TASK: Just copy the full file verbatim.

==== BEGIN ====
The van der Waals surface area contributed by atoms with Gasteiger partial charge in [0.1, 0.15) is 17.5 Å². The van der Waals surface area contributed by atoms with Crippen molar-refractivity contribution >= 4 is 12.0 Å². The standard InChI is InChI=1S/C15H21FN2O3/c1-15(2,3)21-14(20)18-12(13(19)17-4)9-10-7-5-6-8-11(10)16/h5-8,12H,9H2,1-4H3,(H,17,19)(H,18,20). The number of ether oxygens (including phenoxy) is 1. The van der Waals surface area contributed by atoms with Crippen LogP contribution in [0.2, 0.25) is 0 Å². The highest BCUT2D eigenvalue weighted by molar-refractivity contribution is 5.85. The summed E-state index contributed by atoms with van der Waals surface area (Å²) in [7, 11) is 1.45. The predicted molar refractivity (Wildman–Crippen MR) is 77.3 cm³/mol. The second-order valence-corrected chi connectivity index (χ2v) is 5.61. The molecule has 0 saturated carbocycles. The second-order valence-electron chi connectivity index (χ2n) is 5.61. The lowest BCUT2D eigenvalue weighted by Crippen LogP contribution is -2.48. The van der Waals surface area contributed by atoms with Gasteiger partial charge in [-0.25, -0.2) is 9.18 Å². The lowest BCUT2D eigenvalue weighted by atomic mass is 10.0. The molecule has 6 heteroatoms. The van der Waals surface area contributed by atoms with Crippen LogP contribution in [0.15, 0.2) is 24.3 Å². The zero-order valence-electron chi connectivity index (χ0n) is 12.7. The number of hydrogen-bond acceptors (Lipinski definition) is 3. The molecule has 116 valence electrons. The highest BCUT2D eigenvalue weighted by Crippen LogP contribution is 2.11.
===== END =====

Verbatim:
The van der Waals surface area contributed by atoms with Gasteiger partial charge in [0.1, 0.15) is 17.5 Å². The van der Waals surface area contributed by atoms with Crippen molar-refractivity contribution >= 4 is 12.0 Å². The standard InChI is InChI=1S/C15H21FN2O3/c1-15(2,3)21-14(20)18-12(13(19)17-4)9-10-7-5-6-8-11(10)16/h5-8,12H,9H2,1-4H3,(H,17,19)(H,18,20). The number of ether oxygens (including phenoxy) is 1. The van der Waals surface area contributed by atoms with Crippen LogP contribution in [0.2, 0.25) is 0 Å². The highest BCUT2D eigenvalue weighted by molar-refractivity contribution is 5.85. The summed E-state index contributed by atoms with van der Waals surface area (Å²) in [7, 11) is 1.45. The predicted molar refractivity (Wildman–Crippen MR) is 77.3 cm³/mol. The second-order valence-corrected chi connectivity index (χ2v) is 5.61. The molecule has 0 saturated carbocycles. The second-order valence-electron chi connectivity index (χ2n) is 5.61. The lowest BCUT2D eigenvalue weighted by Crippen LogP contribution is -2.48. The van der Waals surface area contributed by atoms with Gasteiger partial charge in [-0.25, -0.2) is 9.18 Å². The lowest BCUT2D eigenvalue weighted by atomic mass is 10.0. The molecule has 6 heteroatoms. The van der Waals surface area contributed by atoms with Crippen LogP contribution in [0.15, 0.2) is 24.3 Å². The zero-order valence-electron chi connectivity index (χ0n) is 12.7. The number of hydrogen-bond acceptors (Lipinski definition) is 3. The molecule has 116 valence electrons. The highest BCUT2D eigenvalue weighted by Crippen LogP contribution is 2.11.